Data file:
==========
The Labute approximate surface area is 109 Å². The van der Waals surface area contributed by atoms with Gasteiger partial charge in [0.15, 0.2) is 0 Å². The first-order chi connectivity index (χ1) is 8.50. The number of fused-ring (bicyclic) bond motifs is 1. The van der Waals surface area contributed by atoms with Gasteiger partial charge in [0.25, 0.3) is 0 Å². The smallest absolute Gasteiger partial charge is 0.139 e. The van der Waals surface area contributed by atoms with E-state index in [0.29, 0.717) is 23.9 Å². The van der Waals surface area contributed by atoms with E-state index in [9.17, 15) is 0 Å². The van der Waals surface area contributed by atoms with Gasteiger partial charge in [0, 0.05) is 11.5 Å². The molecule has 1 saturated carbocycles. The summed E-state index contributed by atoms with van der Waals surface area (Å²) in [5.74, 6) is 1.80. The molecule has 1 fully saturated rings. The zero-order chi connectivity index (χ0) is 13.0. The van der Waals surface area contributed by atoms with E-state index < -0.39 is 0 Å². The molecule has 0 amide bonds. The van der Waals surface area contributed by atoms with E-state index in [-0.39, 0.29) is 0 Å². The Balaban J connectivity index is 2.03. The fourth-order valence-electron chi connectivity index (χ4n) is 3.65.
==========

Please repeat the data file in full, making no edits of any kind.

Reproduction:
The Labute approximate surface area is 109 Å². The van der Waals surface area contributed by atoms with Gasteiger partial charge in [0.15, 0.2) is 0 Å². The first-order chi connectivity index (χ1) is 8.50. The number of fused-ring (bicyclic) bond motifs is 1. The van der Waals surface area contributed by atoms with Gasteiger partial charge in [0.25, 0.3) is 0 Å². The smallest absolute Gasteiger partial charge is 0.139 e. The van der Waals surface area contributed by atoms with E-state index in [0.29, 0.717) is 23.9 Å². The van der Waals surface area contributed by atoms with E-state index in [9.17, 15) is 0 Å². The van der Waals surface area contributed by atoms with Gasteiger partial charge in [0, 0.05) is 11.5 Å². The molecule has 1 saturated carbocycles. The summed E-state index contributed by atoms with van der Waals surface area (Å²) in [5.74, 6) is 1.80. The molecule has 1 fully saturated rings. The zero-order chi connectivity index (χ0) is 13.0. The van der Waals surface area contributed by atoms with E-state index < -0.39 is 0 Å². The molecule has 0 amide bonds. The van der Waals surface area contributed by atoms with E-state index in [-0.39, 0.29) is 0 Å². The Balaban J connectivity index is 2.03. The fourth-order valence-electron chi connectivity index (χ4n) is 3.65.